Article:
20. 20. • The company borrowed $3 billion in 1988 to buy the US publishers Macmillan and Official Airlines Guide. Financial Difficulties and Diversion of Funds • The Maxwell Empire kept afloat only by shifting funds around his maze, misappropriating pensioner’s funds, and relentless deal making. • Despite Maxwell’s eroding financial condition, he was able to pass annual audits. • In 1991, Maxwell sold Pergamon and floated Mirror Group Newspapers as a public company.
  21. 21. Now Presenting … Akib Hossain Chowdhury Id:M150203066
  22. 22. Uncertainties following the death of Maxwell • In 5th November 1991, chairman of the group companies Robert Maxwell (68) was found drowned behind his yacht. • Global empire of publishing and other businesses collapsed. • The stocks of Maxwell Communication plunged to $2.18 on 5 November 1991 from high of $4.28 a share in April 1991 and further dropped to $0.63.
  23. 23. • Maxwell's death (1991) triggered a flood of instability with banks. The company incurred heavy debts. His two sons Kevin and Ian struggled to hold the empire together, but were unable to prevent its collapse. • Maxwell had used hundreds of millions of pounds from the company’s pension funds to shore up the shares of his group and save his companies from bankruptcy but there was a huge loss of pension funds for the employees. • The son of Maxwell, Kevin was also declared bankrupt with debts of 400 million pounds. In 1995, Maxwell’s sons Kevin and Ian and 2 other former directors went on trial for the conspiracy to defraud, but were unanimously acquitted by the jury in 1996.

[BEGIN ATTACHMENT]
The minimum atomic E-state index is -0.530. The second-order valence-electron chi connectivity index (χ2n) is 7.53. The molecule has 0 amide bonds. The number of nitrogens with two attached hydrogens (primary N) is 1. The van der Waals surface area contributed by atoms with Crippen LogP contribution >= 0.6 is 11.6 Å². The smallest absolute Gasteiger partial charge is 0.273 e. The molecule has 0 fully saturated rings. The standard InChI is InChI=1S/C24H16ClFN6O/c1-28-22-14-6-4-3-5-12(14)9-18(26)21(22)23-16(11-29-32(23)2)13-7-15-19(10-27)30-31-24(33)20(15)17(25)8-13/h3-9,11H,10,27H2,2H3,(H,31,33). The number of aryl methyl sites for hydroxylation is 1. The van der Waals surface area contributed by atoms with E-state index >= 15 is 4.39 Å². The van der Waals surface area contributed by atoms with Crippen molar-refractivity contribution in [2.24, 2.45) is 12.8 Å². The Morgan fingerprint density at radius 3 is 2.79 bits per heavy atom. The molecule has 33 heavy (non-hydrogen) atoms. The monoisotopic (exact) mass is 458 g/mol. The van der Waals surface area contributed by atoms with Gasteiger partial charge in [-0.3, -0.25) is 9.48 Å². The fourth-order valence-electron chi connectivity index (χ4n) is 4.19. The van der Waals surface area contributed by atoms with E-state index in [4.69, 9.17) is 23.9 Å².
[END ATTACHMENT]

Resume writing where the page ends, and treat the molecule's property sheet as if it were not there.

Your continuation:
24. 24. Flaws in Corporate Governance • Domineering CEO • Maxwell had a complete control over the companies of his empire. • Personally controlled the movement of funds around his big empire. • Relegated all the ethical and professional standards for commercial benefits and empire building. • Ineffective Board • Directors and all other reputed persons did not discharge their responsibilities effectively. • Lack of Transparency • Creditors, shareholders and even the family members of Maxwell were not fully aware of the corporate structure of the company.
  25. 25. Flaws in the audit • The auditors of the company failed to identify the transfers Maxwell was making from the Mirror Group pensions, even though they were in the position of doing so. • Complaints were lodged against the auditors of the company by Institute of Chartered Accountants in England and Wales.